• 20,374 cases of HIV/AIDS are attributed to intravenous drug use.

Massachusetts

  • 1,991 people die from opioid overdose in one year.
  • Prescription opioids are a factor in 16.6% of opioid overdose deaths.
  • Heroin is a factor in 23.9% of deaths.
  • 90.7% of deaths involve synthetic opioids.
  • Opioids are a factor in 88.8% of all overdose deaths.
  • 29.3 out of every 100,000 residents die from an opioid overdose.
  • That’s 100.7% above or more than twice the national death rate.
  • 1.37% of hospital births are cases of neonatal opioid withdrawal syndrome.
  • Doctors write enough prescriptions for 35.3% of residents to have one.
  • 38,100 cases of hepatitis C are attributed to intravenous drug use.
  • 20,374 cases of HIV/AIDS are attributed to intravenous drug use.

Michigan

  • 2,011 people die from opioid overdose in one year.
  • Prescription opioids are a factor in 27.6% of opioid overdose deaths.
  • Heroin is a factor in 31.5% of deaths.
  • 76.1% of deaths involve synthetic opioids.
  • Opioids are a factor in 77.6% of all overdose deaths.
  • 20.8 out of every 100,000 residents die from an opioid overdose.
  • That’s 42.5% above the national death rate.
  • 0.8% of hospital births are cases of neonatal opioid withdrawal syndrome.
  • Doctors write enough prescriptions for 62.7% of residents to have one.
  • 69,100 cases of hepatitis C are attributed to intravenous drug use.
  • 15,667 cases of HIV/AIDS are attributed to intravenous drug use.

Minnesota

  • 343 people die from opioid overdose in one year.
  • Prescription opioids are a factor in 39.7% of opioid overdose deaths.
  • Heroin is a factor in 27.1% of deaths.
  • 58.9% of deaths involve synthetic opioids.
  • Opioids are a factor in 53.9% of all overdose deaths.
  • 6.3 out of every 100,000 residents die from an opioid overdose.
  • That’s 56.8% below or less than half the national death rate.
  • 0.48% of hospital births are cases of neonatal opioid withdrawal syndrome.
  • Doctors write enough prescriptions for 35.5% of residents to have one.
  • 24,300 cases of hepatitis C are attributed to intravenous drug use.
  • 8,304 cases of HIV/AIDS are attributed to intravenous drug use.

Mississippi

  • 173 people die from opioid overdose in one year.
  • Prescription opioids are a factor in 22.5% of opioid overdose deaths.
  • Heroin is a factor in 53.2% of deaths.
  • 41.6% of deaths involve synthetic opioids.
  • Opioids are a factor in 55.8% of all overdose deaths.
  • 6.1 out of every 100,000 residents die from an opioid overdose.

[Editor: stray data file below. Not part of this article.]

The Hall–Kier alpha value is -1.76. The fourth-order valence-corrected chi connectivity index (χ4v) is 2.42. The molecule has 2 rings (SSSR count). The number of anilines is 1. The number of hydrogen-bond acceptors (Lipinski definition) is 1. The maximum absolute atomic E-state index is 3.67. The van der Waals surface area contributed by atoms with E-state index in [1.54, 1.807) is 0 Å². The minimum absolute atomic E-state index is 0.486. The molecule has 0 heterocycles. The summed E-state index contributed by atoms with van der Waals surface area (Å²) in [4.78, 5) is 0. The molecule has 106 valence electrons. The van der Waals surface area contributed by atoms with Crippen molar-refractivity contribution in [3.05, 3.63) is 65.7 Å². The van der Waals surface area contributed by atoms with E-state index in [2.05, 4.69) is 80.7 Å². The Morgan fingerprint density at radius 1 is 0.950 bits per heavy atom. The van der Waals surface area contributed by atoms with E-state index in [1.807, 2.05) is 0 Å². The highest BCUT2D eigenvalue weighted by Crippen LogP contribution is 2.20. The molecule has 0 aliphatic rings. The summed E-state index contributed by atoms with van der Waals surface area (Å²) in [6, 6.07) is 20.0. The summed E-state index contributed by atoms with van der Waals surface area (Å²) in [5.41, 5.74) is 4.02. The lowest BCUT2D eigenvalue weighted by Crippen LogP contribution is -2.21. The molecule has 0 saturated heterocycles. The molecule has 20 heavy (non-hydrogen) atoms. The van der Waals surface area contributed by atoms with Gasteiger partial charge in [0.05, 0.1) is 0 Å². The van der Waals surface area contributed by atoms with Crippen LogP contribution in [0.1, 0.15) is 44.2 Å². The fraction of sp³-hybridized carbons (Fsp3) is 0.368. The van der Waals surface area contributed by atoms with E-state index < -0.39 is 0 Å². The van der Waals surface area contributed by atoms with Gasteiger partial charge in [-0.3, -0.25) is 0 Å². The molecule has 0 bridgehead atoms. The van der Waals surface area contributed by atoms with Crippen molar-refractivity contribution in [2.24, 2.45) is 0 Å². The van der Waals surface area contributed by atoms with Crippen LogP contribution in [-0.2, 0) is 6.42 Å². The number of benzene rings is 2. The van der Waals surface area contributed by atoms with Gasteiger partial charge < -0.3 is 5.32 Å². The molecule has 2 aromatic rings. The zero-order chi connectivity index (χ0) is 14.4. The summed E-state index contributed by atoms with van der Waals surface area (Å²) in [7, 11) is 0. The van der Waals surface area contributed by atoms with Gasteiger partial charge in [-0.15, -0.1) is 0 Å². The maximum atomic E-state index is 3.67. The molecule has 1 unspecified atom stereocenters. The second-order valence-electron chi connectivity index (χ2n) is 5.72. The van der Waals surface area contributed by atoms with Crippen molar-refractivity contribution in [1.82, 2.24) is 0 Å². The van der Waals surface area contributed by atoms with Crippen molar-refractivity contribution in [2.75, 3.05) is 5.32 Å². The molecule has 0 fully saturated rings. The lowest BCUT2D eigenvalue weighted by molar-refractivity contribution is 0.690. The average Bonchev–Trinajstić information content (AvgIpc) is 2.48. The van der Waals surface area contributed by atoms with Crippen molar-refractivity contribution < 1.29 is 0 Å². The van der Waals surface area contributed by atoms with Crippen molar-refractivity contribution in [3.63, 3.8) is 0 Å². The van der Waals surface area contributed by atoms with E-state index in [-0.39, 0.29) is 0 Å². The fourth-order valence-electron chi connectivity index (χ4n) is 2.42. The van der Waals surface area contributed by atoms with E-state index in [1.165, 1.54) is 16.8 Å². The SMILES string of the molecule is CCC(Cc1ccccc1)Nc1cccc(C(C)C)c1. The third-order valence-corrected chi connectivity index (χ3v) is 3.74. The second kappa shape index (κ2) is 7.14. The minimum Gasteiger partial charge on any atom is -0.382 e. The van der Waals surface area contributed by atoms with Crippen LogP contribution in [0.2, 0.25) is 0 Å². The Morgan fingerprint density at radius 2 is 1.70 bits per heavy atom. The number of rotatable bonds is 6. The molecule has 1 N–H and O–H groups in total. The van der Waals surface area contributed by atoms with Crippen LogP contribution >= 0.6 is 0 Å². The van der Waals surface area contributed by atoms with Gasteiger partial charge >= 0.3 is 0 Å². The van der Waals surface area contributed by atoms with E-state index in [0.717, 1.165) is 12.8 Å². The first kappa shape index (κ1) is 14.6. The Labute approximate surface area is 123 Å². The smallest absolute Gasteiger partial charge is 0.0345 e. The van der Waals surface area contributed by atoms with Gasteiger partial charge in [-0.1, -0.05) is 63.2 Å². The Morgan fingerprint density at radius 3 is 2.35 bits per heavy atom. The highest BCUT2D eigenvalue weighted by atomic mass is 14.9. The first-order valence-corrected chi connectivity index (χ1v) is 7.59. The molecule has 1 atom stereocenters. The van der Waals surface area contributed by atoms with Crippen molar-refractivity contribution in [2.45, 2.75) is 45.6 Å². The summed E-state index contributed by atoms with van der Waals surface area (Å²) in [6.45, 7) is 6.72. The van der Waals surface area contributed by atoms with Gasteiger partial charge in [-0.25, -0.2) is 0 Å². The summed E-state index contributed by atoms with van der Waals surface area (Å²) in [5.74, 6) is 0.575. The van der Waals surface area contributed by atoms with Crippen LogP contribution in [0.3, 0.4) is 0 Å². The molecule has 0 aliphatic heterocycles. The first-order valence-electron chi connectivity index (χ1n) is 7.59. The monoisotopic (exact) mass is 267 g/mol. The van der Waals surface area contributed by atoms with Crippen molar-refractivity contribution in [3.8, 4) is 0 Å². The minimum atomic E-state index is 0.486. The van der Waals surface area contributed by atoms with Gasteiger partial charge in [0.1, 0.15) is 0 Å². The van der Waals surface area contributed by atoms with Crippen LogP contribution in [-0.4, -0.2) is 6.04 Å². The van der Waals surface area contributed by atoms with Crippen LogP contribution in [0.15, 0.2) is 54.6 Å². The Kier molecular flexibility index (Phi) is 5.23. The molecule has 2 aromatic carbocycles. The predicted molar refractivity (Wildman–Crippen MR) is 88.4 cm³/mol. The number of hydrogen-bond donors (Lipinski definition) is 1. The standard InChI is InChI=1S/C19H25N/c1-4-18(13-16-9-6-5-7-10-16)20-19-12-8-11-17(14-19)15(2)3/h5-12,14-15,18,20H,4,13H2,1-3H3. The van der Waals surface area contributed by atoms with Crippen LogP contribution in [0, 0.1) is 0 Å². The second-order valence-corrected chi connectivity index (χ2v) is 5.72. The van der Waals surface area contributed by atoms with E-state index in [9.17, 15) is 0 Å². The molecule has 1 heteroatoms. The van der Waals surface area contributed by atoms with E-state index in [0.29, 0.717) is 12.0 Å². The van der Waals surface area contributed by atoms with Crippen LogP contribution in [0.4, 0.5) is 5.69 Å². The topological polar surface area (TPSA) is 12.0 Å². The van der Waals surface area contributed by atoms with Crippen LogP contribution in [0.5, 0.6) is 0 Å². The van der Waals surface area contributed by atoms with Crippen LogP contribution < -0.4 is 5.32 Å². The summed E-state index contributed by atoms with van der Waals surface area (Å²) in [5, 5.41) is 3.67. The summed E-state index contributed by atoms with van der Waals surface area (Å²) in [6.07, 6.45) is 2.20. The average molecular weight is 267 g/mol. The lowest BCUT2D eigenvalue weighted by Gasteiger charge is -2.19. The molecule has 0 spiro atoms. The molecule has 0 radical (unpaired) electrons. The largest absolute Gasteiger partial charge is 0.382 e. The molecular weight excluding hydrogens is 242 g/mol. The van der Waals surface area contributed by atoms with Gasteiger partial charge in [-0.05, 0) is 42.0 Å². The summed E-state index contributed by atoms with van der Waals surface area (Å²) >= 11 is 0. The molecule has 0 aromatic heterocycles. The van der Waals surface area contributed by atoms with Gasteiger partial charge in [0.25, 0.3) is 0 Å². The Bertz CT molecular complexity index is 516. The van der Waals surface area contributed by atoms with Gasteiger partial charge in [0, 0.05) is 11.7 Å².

• That’s 58.2% below or less than half the national death rate.
  • 0.24% of hospital births are cases of neonatal opioid withdrawal syndrome.
  • Doctors write enough prescriptions for 76.8% of residents to have one.
  • 22.900 cases of hepatitis C are attributed to intravenous drug use.
  • 9,399 cases of HIV/AIDS are attributed to intravenous drug use.

Missouri

  • 1,132 people die from opioid overdose in one year.
  • Prescription opioids are a factor in 23.4% of opioid overdose deaths.
  • Heroin is a factor in 31% of deaths.
  • 76.7% of deaths involve synthetic opioids.
  • Opioids are a factor in 70.3% of all overdose deaths.
  • 19.6 out of every 100,000 residents die from an opioid overdose.
  • That’s 34.2% above the national death rate.
  • 0.52% of hospital births are cases of neonatal opioid withdrawal syndrome.
  • Doctors write enough prescriptions for 63.4% of residents to have one.
  • 40,300 cases of hepatitis C are attributed to intravenous drug use.
  • 12,308 cases of HIV/AIDS are attributed to intravenous drug use.

Montana

  • 64 people die from opioid overdose in one year.
  • Opioids are a factor in 51.2% of all overdose deaths.
  • 6.2 out of every 100,000 residents die from an opioid overdose.
  • That’s 57.5% below or less than half the national death rate.
  • Doctors write enough prescriptions for 54% of residents to have one.
  • 7,400 cases of hepatitis C are attributed to intravenous drug use.
  • 625 cases of HIV/AIDS are attributed to intravenous drug use.

Nebraska

  • 63 people die from opioid overdose in one year.
  • Opioids are a factor in 45.7% of all overdose deaths.
  • 3.4 out of every 100,000 residents die from an opioid overdose.
  • That’s 76.7% below or less than one-quarter the national death rate.
  • 0.15% of hospital births are cases of neonatal opioid withdrawal syndrome.
  • Doctors write enough prescriptions for 50.6% of residents to have one.
  • 7,900 cases of hepatitis C are attributed to intravenous drug use.
  • 2,136 cases of HIV/AIDS are attributed to intravenous drug use.

Nevada

  • 372 people die from opioid overdose in one year.
  • Prescription opioids are a factor in 63.2% of opioid overdose deaths.
  • Heroin is a factor in 29% of deaths.
  • 22.8% of deaths involve synthetic opioids.
  • Opioids are a factor in 54.1% of all overdose deaths.
  • 11.5 out of every 100,000 residents die from an opioid overdose.
  • That’s 21.2% below the national death rate.
  • 0.77% of hospital births are cases of neonatal opioid withdrawal syndrome.
  • Doctors write enough prescriptions for 55.5% of residents to have one.
  • 21,900 cases of hepatitis C are attributed to intravenous drug use.
  • 9,609 cases of HIV/AIDS are attributed to intravenous drug use.